dan3008 wrote:Is there any chance you'll be selling the board and attachment pre-assembled?
Yes, I can sell assemblies with a new camera module. For the moment I only have two extra camera modules on hand, and I hear they're not going to be available for another month or more.
The riskiest part of the installation is disassembling and removing the stock lens, which is indeed delicate. But if you're comfortable with that, then assembling the M12 adapter itself is trivial.
jbeale wrote:I gather the M12 lens holder is indexed to two holes on the camera PCB, rather than the existing lens mount?
jbeale wrote:I am wondering about using very short focal length M12 lenses with a back-focal distance small enough (few mm) that it would require removing the existing M6 lens housing from the sensor chip.
I optimized the adapter to fit the widest range of lens characteristics possible. I carefully analyzed the clearance available on the Raspi stock lens receptacle versus a list of mating thread engagements and back focal distances (bfd) on 49 different M12 lenses ranging in focal length from f=1.7mm to f=50mm. Engagement and bfd are not standardized so the lenses vary a lot in that regard. A common bfd is 6mm or 8mm, but some are as short as 3.3mm. The flange distance (that is, the length from the last thread toward the object, back to the focal plane) which governs the length of thread engagement also varies.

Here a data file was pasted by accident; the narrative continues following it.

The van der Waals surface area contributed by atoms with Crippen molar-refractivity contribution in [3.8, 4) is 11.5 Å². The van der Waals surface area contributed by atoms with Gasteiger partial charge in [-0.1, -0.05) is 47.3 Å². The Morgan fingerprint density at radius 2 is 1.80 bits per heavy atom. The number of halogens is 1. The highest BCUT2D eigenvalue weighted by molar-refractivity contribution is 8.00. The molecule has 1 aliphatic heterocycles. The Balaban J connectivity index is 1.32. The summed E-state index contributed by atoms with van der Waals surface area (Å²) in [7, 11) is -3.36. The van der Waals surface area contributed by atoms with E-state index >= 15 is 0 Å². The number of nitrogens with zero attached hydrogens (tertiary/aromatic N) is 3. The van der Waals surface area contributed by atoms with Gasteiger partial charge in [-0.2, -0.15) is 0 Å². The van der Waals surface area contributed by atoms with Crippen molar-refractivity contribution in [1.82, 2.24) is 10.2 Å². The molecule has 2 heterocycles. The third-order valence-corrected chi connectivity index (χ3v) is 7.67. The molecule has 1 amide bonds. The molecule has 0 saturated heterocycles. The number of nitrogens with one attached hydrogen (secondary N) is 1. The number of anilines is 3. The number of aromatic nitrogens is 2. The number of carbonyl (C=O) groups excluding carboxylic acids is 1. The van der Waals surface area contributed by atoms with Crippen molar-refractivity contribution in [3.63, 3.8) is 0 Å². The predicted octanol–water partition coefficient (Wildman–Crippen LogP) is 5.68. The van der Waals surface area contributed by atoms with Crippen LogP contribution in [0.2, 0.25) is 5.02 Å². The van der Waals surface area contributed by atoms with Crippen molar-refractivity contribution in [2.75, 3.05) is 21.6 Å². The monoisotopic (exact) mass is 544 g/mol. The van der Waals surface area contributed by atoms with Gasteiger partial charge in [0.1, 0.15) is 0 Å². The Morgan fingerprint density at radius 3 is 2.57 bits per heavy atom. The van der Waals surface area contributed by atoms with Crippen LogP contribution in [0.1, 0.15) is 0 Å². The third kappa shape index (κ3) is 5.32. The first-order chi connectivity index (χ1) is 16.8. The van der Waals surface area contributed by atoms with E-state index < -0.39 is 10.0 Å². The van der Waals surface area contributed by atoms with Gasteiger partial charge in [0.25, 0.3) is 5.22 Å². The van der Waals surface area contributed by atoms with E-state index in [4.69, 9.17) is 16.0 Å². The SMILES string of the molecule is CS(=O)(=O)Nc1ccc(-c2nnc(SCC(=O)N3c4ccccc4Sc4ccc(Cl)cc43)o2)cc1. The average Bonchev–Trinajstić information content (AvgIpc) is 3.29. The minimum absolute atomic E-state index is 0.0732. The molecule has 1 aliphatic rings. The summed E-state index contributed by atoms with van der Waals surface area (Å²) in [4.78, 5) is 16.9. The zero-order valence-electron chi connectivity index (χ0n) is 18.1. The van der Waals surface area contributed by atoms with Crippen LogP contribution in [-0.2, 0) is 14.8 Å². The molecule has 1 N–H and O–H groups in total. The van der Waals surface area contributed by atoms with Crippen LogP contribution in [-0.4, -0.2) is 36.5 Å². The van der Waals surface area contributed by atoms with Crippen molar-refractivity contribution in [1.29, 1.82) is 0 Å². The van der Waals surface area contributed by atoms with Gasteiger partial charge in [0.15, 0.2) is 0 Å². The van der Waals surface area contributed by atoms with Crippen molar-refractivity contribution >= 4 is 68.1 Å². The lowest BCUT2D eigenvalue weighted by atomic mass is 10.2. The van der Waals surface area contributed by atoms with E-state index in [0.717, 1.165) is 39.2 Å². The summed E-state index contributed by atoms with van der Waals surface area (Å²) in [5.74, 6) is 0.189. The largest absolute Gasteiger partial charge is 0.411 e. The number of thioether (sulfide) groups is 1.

The minimum bfd the Raspi can take without whittling down the stock M6 receptacle is about 3.5mm, so the M12 lens must have a longer bfd for infinity focus. You can whittle down another 2.8mm at most before you hit the filter aperture, so the lower bfd limit is only 0.7mm if you're willing to whittle. The M12 adapter accepts M12 lenses directly with maximum bfd of 11.4mm, or anything longer if you use stock M12 extender tube(s). Minimum flange distance is 11.4mm, but this covers just about all lenses. So the practical range of M12 lenses is nearly universal.
rleyden wrote:This part would simple and cheap were it not for the threads. No 3D printer that I'm aware of can directly print threads that fine.
Get an M12x0.5 tap here: http://www.use-enco.com/CGI/INSRIT?PMAKA=319-5883
Or make your own tap by grinding flutes onto a (cheap throwaway but metal) lens. You'll want a tapping guide to get the threads started straight, but if you're printing 3D I suppose you can just print yourself one of those as well, while you're at it.